In the following, we will discuss these findings in detail.

Cognitive performance in physical and social cognitive scales

Overall, we found that our ravens’ physical cognitive performance was very similar to their social cognitive performance, with highest performance scores in quantitative skills and lowest performance scores in spatial skills. These results are not in line with our prediction suggesting that ravens perform differently in the domains of physical and social cognition48.

There are several possible explanations. First, differences in physical and social cognitive performance may have simply been obscured by the use of a cognitive test battery designed to tackle potential drivers of human cognitive evolution (see for similar accounts18,89). For instance, task design in the PCTB is anchored in the challenges faced by humans and great apes in their daily lives: to find and locate food, use tools and cope with conspecifics. In contrast, although ravens also have to deal with the challenges of discovering and locating food and manoeuvring in a complex social world, they extensively scatter-hoard carcass meat and are non-habitual tool-users47,90. The test battery may therefore have not been suitable to pinpoint differences in ravens’ physical and social cognitive skills. However, if this explanation is true, we would have expected to find no differences between scales which does not accord with our observations (but see for a recent study on parrots56).

Second, differences in physical and social cognitive performance may only develop later than 16 months of age, and were thus not detected across the four investigated time points. If this explanation were true, we would have expected to find no differences between any tested physical and social cognitive scale across the four different time points, but this was not the case (see Table S4). In addition, recent studies on the development of gaze following skills77 and sensorimotor abilities of ravens72 showed that the general developmental pace is very fast compared to that of other bird and mammal species.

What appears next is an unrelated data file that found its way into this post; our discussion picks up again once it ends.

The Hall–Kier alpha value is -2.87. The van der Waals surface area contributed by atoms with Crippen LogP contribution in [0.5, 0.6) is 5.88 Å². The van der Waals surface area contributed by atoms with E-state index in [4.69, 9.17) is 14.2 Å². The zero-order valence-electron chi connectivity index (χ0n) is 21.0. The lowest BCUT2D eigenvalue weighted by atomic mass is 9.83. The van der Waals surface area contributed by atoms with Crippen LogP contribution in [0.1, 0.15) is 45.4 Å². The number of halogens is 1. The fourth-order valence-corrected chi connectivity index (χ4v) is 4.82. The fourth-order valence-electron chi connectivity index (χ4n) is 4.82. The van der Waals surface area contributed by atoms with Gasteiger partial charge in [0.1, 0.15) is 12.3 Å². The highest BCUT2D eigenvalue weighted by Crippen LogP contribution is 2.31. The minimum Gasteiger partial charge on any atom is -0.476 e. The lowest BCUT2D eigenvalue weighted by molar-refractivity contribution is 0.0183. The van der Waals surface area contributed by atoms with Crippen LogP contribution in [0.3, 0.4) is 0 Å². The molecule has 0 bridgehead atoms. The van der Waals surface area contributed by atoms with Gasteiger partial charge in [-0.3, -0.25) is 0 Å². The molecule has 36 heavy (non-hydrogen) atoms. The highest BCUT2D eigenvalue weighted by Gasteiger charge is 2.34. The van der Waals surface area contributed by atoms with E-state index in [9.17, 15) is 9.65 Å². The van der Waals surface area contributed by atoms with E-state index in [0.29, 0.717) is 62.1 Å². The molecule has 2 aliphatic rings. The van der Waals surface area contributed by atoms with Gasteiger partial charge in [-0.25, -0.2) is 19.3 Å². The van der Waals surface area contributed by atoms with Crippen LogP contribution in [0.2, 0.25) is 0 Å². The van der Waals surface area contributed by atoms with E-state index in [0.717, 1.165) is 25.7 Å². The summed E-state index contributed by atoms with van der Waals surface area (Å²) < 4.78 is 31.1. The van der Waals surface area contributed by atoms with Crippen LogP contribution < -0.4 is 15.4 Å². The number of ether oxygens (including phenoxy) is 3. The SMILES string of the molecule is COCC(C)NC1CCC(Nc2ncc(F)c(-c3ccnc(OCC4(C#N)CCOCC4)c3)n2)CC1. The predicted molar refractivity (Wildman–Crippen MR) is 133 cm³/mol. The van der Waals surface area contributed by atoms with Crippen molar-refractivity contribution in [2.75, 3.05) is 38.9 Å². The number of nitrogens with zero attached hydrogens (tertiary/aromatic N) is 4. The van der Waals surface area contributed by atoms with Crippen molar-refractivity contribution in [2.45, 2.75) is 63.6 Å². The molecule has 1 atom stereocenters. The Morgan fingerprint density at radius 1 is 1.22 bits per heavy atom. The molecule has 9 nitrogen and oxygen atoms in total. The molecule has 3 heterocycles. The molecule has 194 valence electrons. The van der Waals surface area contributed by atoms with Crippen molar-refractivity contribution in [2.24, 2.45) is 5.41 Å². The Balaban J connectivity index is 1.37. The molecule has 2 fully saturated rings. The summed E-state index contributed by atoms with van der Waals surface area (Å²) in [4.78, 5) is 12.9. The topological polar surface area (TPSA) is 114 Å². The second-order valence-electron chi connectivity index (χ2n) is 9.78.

Third, the assumption that ravens have specialized in the social rather than the physical domain48 is simply due to shortage of data. Indeed, due to ravens living in complex societies characterized by fission–fusion dynamics researchers have been fascinated with their social cognitive abilities (see for recent reviews40,49). In addition, studies examining single cognitive aspects have provided many crucial aspects to the remarkable tool-kit of ravens’ physical and social cognitive skills (e.g. 42,46,91,92). Furthermore, ravens are renowned for caching and hoarding food40, combining both sophisticated social (e.g., being highly sensitive to the presence of predators and/or conspecifics that may pilfer caches40,47), and physical cognitive skills (such as remembering where and how much food was cached4047). Hence, our results reveal that ravens are both social and physical intellects, and strengthen recent suggestions that ravens cognitive skills are an expression of general rather than domain specific intelligence36.